Sunshine On A Rainy Day Means Loads Of Energy

2020 is really not that far away, but are we prepared to experiment with what Philips has conjured up for our housing options of the future? They are proposing that we harness the energies of the elements to sustain our living quarters by entrapping the renewable resources on-site, using some membrane-type of contraption! Shifting the focus from eco-friendly building materials, Off the Grid Sustainable Habitat 2020 will do-away with “inert outer surfaces” that merely protect out exteriors by making them intelligent.

Apparently the exteriors will feature functional and responsive ‘skins’ that react to the ever changing environment. The exteriors are thus built that they can capture the rainwater (recycled for domestic use and filtered for drinking), trap the sunlight (for electricity and solar power), harness the winds (for air cooling) and channelize daylight (for illumination).

The proposal sounds interesting, but the only area its gets too far fetched, is when Philips suggests, that the ‘intelligent membrane’ of the exterior could mean that the building would no longer need to be connected to traditional energy and water supply systems.

I don’t see this happening anytime soon, at least not in 2020.

Designer: Philips Design

Sustainable Air

Sustainable Water

Sustainable Light

Sustainable Waste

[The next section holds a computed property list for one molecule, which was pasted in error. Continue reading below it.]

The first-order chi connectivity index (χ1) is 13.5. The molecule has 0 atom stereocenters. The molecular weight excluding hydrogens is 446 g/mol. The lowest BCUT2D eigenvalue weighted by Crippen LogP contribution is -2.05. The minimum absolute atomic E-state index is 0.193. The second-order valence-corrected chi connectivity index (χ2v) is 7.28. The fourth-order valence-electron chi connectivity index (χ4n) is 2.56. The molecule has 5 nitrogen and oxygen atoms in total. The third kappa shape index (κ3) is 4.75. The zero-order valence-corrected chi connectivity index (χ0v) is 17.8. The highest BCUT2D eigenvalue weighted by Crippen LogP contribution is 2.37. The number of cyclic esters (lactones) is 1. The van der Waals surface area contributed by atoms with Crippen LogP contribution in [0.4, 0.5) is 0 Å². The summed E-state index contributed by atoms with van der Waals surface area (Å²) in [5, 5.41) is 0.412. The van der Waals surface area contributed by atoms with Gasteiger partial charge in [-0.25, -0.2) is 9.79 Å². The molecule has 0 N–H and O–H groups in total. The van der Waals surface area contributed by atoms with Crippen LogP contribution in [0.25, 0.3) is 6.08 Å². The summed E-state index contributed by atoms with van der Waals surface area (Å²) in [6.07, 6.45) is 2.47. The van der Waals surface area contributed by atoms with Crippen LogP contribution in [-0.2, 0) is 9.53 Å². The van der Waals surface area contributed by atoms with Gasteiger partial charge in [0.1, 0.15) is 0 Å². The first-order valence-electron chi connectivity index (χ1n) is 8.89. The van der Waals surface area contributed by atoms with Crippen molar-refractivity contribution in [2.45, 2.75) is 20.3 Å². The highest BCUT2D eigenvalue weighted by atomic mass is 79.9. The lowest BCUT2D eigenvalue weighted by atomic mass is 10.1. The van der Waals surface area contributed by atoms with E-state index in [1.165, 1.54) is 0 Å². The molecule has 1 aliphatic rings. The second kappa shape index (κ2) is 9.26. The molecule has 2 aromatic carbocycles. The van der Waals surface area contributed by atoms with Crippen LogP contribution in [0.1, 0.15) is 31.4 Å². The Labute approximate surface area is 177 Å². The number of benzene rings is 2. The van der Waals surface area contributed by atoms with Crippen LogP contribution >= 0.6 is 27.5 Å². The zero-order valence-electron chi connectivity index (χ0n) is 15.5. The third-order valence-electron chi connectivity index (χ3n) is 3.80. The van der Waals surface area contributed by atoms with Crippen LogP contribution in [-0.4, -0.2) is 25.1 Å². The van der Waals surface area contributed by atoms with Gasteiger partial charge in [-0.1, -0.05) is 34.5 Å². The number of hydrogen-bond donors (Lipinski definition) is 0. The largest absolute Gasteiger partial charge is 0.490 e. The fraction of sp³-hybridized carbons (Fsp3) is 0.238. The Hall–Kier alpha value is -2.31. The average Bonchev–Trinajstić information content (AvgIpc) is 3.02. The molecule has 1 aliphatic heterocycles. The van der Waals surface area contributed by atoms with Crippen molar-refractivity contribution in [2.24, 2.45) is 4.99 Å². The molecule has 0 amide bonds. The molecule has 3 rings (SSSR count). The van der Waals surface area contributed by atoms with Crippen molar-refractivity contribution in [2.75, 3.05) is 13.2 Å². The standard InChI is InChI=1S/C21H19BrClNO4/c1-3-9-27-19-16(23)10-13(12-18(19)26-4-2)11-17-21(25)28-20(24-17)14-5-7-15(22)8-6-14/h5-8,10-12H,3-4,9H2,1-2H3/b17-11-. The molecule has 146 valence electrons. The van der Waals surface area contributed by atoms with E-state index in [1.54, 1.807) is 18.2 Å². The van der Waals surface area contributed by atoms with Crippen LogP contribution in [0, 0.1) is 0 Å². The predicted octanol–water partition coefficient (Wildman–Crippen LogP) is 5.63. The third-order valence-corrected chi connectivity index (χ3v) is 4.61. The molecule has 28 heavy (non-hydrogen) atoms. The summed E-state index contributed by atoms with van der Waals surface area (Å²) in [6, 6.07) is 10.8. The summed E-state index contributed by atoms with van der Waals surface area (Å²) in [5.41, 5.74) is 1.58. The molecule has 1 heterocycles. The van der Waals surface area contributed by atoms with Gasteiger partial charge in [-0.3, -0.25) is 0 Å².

• Carl says:

    rain water is far from pure. without filters it will be a matter of time till it clogs.

  • Gunnar Tveiten says:

    “Off the grid” is fundamentally stupid.

    Thing is, if you want to have enough energy for ALL days, invariably this ends up meaning you’ve got surplus energy on MOST days.

    You could store the energy, but storage costs money, and so it ends up making no financial sense.

    Much better to have enouhg energy for a -average- day, and to balance it out by using the grid. Selling surplus on days when you produce more than you need, and buying on days when you produce less than you need.

    • Ross says:

      This concept may have many flaws, but excess energy on shiny days is hardly one of them. Even now certain governments support households using solar energy by bying back the excess electricity, produced by them. But the cost for installing and maintenance will probably be huge.

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